It’s true. That was a shock, and if there’s any people I’m in debt to for the rest of my life, it’s the Coens. They take risks. They put new people on the map. They are fantastic storytellers, and they gave me a chance not just to act but to transform and meet the amazing Albert Finney and the late, great Jon Polito. And that night, I didn’t say, “You know, Julia, guess what?” First of all, I love her. I think she is so incredibly talented. She does something that’s really, really hard to do. She is likable even when she’s unlikable. Even at the height of her anger, you still relate to her. And she’s friggin’ funny. I love her.

I agree. In 2019, you said that you doubt you’d ever win an Oscar again. I understand the sentiment, but if anything, it seems to me that you’re even more respected within the industry now than you were then. So I’m curious why you think that.

Okay, I take it back. I don’t know why I would have said such a thing. Maybe because it’s not where my head is. But I would be a very big liar if I said I wouldn’t like to, and I’d like to win an Emmy. Of course I would. But the thing that comes behind saying, “I’d like to win an Oscar,” also means you’d like to be given a role that was big enough and important enough to be able to do something with it. It’s about the scope of the work.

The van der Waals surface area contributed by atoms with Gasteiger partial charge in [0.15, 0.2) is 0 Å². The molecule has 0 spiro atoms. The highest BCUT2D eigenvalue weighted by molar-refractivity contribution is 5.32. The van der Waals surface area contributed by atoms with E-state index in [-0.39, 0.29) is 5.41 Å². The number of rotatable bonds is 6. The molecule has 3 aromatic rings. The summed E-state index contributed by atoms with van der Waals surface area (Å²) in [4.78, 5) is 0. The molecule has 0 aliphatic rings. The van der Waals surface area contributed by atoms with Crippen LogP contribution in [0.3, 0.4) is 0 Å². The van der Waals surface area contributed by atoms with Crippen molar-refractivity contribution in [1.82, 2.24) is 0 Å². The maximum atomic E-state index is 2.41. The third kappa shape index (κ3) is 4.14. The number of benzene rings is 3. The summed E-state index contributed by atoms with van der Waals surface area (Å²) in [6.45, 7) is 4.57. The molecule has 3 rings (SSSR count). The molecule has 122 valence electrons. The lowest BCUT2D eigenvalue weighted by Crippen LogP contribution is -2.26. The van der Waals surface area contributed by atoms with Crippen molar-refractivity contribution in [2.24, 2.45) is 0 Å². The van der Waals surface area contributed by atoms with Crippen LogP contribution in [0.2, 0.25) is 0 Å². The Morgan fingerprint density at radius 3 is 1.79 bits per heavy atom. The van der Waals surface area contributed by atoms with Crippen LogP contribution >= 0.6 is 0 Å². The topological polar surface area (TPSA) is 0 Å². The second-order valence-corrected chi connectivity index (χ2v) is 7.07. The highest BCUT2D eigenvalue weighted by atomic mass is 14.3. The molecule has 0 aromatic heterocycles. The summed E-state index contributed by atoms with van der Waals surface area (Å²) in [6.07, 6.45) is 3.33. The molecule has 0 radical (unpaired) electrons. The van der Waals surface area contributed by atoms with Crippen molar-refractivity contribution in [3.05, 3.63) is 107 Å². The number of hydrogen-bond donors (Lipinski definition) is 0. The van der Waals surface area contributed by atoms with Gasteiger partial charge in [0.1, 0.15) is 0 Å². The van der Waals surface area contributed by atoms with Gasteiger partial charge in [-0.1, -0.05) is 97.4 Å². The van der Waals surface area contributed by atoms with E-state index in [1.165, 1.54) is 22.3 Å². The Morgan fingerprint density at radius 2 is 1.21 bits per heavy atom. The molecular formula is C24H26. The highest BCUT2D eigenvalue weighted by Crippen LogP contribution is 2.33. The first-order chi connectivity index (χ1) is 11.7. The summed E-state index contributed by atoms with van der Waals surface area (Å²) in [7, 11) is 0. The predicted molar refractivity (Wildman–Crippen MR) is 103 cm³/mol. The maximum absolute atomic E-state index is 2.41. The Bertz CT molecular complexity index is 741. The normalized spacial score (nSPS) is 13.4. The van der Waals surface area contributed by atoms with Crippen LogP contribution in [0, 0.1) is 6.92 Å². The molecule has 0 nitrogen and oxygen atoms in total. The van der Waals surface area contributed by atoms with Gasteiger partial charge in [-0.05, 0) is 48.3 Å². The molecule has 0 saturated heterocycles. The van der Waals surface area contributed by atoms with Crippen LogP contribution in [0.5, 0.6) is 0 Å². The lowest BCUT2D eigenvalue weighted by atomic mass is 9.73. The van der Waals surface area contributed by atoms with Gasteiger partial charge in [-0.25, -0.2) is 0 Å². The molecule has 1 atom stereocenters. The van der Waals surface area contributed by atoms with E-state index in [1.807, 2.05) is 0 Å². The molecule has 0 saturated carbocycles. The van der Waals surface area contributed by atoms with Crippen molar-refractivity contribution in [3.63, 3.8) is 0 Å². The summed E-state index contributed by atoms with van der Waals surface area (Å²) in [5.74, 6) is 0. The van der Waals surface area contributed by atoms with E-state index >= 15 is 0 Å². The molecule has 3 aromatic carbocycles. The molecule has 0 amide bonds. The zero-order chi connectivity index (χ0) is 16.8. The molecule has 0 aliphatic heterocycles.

There’s this strain within the industry that forces people, despite all the campaigning they end up doing, to act like they don’t really care. I just never believe it. Why wouldn’t you care?

I don’t really believe it, either. Validation is one of the greatest teaching tools in the world. The Oscars are part of the machine. I don’t like to pooh-pooh it at all because I think it’s an important part of the industry. Acknowledging great work is important, and now that it’s opened up to recognize more independent films and things like Roma, that is fantastic. It gives these movies a little breath of life.

This interview has been condensed and edited for clarity.